Nichia achieves 150lm/W white LED, sues UK retailer

Nichia continues to push the boundaries of white LED efficacy, and is also using a UK high-street retailer over the sale of white LED christmas lights.

LED maker Nichia says that it has achieved an efficacy of 150 lm/W at a drive current of 20 mA for a lamp-type LED (for example part no. NSPWR70).

The LED has a luminous flux of 9.4 lm, at a color temperature of 4600 K. No further details were given. The efficacy value exceeds that of a conventional fluorescent lamp (90lm/W) or even a high-pressure sodium lamp (132lm/W).

In recent months, Nichia published a research paper quoting a figure of 138 lm/W for small-area LEDs (see Nichia researchers report 400 lm white LED at 2 A).

Nichia sues Argos

This being the season of goodwill, Nichia has filed an injunction to prevent the sale of white LED Christmas lights.

The Japanese LED maker has filed a lawsuit against a UK-based high street retailer, Argos Ltd, in the London High Court (Patents Court). The proceedings, which include a claim for damages and a permanent injunction from future infringement, were served on Argos earlier in November 2006.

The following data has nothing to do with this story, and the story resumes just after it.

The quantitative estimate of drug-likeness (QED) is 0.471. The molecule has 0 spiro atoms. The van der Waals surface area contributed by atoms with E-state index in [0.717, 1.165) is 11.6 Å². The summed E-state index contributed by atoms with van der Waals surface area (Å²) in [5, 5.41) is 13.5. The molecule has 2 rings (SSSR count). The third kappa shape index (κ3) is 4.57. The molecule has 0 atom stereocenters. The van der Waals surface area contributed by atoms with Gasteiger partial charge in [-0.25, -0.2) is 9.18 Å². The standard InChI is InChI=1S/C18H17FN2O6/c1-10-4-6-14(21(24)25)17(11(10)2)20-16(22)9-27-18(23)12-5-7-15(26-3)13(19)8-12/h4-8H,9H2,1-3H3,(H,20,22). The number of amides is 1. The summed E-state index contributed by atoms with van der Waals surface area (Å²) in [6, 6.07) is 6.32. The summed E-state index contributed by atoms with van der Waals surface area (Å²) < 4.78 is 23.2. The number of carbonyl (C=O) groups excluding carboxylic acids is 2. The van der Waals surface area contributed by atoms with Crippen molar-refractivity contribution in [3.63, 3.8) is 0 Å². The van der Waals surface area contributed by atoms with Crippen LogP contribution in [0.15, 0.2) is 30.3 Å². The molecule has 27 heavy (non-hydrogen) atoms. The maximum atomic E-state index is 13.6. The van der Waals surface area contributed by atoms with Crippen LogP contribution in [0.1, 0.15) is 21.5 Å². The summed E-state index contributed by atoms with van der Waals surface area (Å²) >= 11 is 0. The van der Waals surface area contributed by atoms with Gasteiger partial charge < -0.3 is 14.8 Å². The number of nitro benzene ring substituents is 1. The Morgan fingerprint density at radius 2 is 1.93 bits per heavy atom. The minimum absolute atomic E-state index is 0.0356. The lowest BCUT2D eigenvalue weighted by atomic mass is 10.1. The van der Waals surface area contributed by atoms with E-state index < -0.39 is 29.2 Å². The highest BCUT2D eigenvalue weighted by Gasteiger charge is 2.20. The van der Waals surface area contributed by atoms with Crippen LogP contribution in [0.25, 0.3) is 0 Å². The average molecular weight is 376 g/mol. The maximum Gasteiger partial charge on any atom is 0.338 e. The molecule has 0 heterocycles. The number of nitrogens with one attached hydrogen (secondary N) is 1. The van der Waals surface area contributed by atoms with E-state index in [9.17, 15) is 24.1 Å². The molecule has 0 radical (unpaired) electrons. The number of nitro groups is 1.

The claim relates to the sale by Argos of white LED Christmas lights including "120 White Multifunction LED Lights" and "144 Multifunction White LED Crab Lights". Nichia believes that these products infringe at least two of its European Patents.

Nichia plays down impact of Korea patent decision

Nichia has commented on the patent case in Korea that saw a design patent ruled invalid (see Nichia settles US patent litigation, loses case in Korea).

The invalidated patent was originally granted as a related design, attached to another design patent. However, the Korean Intellectual Property Office ruled that the related design was actually not similar, and this invalidated the related design patent.

Nichia argues that the design patent in question would not have been invalidated if it had been correctly registered as an independent design patent. Also, Nichia says that KIPO's decision will not have any effect on ongoing lawsuits in the US between Nichia and Seoul Semiconductor.

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